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Managing hypertension at home improves results
Bloomberg News

Hypertension patients do better if they manage their blood pressure with at-home monitoring combined with online consultations with a pharmacist, a new study shows.

 

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Published: 6/30/2008 12:25 AM

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Patients with high blood pressure controlled the condition better using in-home testing and Internet consultations with a pharmacist than by working with their doctors alone, researchers found.

Almost twice as many patients who relied on testing and the pharmacist to help guide their therapy, in addition to their usual care managed their blood pressure compared with those who only worked with their doctors, according to a study in the Journal of the American Medical Association.

About one in three U.S. adults have been diagnosed with high blood pressure and less than half have the condition under control, according to the researchers. Doctors are searching for new ways for patients to control their hypertension, which can lead to stroke, heart attacks, heart failure and kidney disease if untreated.

"Patients may visit their doctors once a year or less often, but their blood pressure can be out of control between visits," said Beverly Green in a statement. Green is a family doctor and researcher at Seattle-based Group Health, a nonprofit health system. "We shifted healthcare from the doctor's office to where people live: in their homes and online."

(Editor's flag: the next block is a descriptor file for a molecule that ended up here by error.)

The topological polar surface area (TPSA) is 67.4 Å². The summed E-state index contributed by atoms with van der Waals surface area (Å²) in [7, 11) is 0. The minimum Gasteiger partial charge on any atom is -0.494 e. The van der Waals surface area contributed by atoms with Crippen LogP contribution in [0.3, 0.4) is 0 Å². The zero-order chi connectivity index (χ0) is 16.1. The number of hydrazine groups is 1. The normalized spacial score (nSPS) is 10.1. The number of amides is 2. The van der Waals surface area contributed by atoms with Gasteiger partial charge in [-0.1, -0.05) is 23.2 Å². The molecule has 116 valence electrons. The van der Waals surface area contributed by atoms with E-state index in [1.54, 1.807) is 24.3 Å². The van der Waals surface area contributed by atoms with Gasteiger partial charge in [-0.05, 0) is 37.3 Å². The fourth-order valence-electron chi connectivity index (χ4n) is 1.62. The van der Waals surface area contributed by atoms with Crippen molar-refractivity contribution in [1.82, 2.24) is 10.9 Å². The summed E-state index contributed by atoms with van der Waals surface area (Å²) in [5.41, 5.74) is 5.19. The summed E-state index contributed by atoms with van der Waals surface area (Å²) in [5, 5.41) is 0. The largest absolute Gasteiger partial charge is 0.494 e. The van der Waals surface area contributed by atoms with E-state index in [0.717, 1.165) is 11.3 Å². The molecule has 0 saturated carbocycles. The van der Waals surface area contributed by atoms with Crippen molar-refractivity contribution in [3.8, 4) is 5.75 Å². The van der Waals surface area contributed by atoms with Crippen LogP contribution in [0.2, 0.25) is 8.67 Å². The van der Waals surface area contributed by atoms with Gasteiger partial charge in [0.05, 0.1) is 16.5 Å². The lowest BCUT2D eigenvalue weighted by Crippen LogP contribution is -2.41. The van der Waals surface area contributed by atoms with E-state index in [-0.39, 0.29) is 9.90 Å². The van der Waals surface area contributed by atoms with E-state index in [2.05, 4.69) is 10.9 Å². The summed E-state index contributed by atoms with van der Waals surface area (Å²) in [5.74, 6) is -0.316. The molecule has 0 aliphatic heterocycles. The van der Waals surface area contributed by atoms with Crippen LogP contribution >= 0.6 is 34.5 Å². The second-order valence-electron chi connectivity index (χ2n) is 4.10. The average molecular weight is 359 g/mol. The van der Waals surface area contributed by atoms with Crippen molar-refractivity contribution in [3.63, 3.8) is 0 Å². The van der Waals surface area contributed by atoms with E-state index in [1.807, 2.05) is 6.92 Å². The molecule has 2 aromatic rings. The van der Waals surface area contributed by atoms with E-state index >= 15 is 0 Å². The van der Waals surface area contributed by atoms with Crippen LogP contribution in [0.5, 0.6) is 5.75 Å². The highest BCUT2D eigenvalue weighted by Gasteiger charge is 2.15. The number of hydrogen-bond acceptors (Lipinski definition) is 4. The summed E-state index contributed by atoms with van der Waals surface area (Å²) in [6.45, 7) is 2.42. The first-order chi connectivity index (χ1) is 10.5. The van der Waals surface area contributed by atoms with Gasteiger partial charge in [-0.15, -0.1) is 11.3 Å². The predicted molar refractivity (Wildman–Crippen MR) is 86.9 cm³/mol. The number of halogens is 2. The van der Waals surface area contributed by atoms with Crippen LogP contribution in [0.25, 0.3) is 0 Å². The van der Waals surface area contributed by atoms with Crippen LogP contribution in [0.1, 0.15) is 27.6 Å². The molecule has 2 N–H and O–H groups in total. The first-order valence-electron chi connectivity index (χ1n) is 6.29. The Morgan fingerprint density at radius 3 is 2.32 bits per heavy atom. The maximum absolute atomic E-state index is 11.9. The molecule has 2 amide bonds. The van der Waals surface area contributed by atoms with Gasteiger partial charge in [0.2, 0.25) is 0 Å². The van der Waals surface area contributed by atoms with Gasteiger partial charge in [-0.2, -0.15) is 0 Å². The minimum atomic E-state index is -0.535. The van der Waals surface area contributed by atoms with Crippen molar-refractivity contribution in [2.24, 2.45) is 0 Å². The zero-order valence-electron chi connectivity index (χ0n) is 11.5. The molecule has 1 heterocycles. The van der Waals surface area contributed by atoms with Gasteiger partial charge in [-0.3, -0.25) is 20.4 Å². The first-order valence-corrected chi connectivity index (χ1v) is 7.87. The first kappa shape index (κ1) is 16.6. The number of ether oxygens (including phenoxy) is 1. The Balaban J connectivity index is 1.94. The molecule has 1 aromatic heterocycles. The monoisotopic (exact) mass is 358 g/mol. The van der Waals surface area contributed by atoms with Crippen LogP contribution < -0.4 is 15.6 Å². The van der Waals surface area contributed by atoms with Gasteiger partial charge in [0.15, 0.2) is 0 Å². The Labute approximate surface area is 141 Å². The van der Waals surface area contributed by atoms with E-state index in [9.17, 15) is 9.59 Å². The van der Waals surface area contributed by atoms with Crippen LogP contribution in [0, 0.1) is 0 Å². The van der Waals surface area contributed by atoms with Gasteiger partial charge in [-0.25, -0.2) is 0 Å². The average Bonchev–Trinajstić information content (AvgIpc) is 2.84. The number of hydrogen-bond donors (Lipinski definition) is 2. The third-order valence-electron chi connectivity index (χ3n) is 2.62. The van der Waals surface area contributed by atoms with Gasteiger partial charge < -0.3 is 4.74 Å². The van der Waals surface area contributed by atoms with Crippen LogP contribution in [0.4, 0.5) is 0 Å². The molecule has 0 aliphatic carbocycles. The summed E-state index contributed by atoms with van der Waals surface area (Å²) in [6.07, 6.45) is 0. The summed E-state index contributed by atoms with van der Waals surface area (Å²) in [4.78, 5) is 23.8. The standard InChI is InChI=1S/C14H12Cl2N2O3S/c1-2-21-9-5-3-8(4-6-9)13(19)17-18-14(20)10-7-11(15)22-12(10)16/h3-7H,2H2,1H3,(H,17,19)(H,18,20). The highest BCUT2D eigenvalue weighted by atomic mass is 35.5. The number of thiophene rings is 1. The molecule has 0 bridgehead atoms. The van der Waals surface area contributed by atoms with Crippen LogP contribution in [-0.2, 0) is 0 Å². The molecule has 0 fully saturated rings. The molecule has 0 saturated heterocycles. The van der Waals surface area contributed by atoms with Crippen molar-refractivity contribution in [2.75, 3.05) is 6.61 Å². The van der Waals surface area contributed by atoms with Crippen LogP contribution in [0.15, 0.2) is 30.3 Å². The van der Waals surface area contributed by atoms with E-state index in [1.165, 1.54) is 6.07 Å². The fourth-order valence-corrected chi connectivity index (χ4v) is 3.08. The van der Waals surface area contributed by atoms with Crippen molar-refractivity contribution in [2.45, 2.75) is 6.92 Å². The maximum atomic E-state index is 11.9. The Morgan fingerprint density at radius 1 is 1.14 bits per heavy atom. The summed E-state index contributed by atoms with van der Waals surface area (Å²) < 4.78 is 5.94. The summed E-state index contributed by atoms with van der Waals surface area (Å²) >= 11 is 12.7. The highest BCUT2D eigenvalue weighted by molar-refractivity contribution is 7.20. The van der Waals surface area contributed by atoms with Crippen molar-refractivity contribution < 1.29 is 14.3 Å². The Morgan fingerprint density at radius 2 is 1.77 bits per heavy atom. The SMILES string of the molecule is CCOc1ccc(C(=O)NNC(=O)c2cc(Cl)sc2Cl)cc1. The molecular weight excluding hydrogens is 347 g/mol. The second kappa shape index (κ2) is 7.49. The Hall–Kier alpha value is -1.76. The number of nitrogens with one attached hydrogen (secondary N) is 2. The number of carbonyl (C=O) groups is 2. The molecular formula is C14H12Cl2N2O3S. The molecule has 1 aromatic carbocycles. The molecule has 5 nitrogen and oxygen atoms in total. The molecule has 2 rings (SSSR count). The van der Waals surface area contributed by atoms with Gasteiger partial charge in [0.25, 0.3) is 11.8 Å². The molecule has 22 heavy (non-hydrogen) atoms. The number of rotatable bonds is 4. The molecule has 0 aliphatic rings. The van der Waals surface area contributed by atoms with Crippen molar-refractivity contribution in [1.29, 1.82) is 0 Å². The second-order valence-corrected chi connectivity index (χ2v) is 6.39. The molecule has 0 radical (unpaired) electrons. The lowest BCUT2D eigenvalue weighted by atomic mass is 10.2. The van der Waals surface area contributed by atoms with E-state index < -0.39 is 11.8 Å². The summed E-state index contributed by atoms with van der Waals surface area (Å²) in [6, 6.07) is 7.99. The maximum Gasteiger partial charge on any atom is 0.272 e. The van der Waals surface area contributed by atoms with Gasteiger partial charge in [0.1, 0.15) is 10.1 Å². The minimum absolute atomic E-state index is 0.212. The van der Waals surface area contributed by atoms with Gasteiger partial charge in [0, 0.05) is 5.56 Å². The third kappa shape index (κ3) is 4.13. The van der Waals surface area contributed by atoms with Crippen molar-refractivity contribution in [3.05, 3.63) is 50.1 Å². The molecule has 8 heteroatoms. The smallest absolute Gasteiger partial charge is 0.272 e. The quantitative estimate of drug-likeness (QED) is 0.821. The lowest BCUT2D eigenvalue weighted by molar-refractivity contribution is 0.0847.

Researchers studied 778 people ages 25 to 75 who had uncontrolled high blood pressure and divided them into three groups. One group received their usual care, which allowed them to send e-mails to their doctors and fill their prescriptions and request appointments at Group Health's Web site.

The second group was given a home blood pressure device and training to use the patient Web site in addition to the usual care.

And the final group included all the elements of the other two plus care management over the Internet by a pharmacist who could change or add prescription medicines.

About three times more people with the highest and hardest-to-treat pressure in the group receiving care management by the pharmacist got their condition under control than their counterparts in the usual care group, the researchers found.

The study findings show using the Internet, home blood pressure monitors and extra medical advice can better control hypertension than the current office-based physician-centered model, according to doctors Daniel Jones and Eric Peterson, who wrote an accompanying editorial in the journal.

"By finding new tools, ensuring appropriate use by patients and clinicians, and integrating these systems into clinical practice, it will be possible to achieve more effective and cost-effective blood pressure control and ultimately save lives," wrote Jones, president of the American Heart Association, and Peterson, a professor of medicine at Duke University Medical Center in Durham, North Carolina.

Patients are encouraged to regularly test their blood pressure levels at home, just like diabetics measure their blood sugar, according to guidelines issued in May by the American Heart Association, the American Society of Hypertension and the Preventive Cardiovascular Nurses' Association. The home readings provide a clearer picture of the condition and show if treatment is working.

The home devices are made by companies that include Kyoto-based Omron Corp., Panasonic, a unit of Osaka-based Matsushita Electric Industrial Co., and A&D Medical, a unit of A&D Co. based in Tokyo. They cost about $100.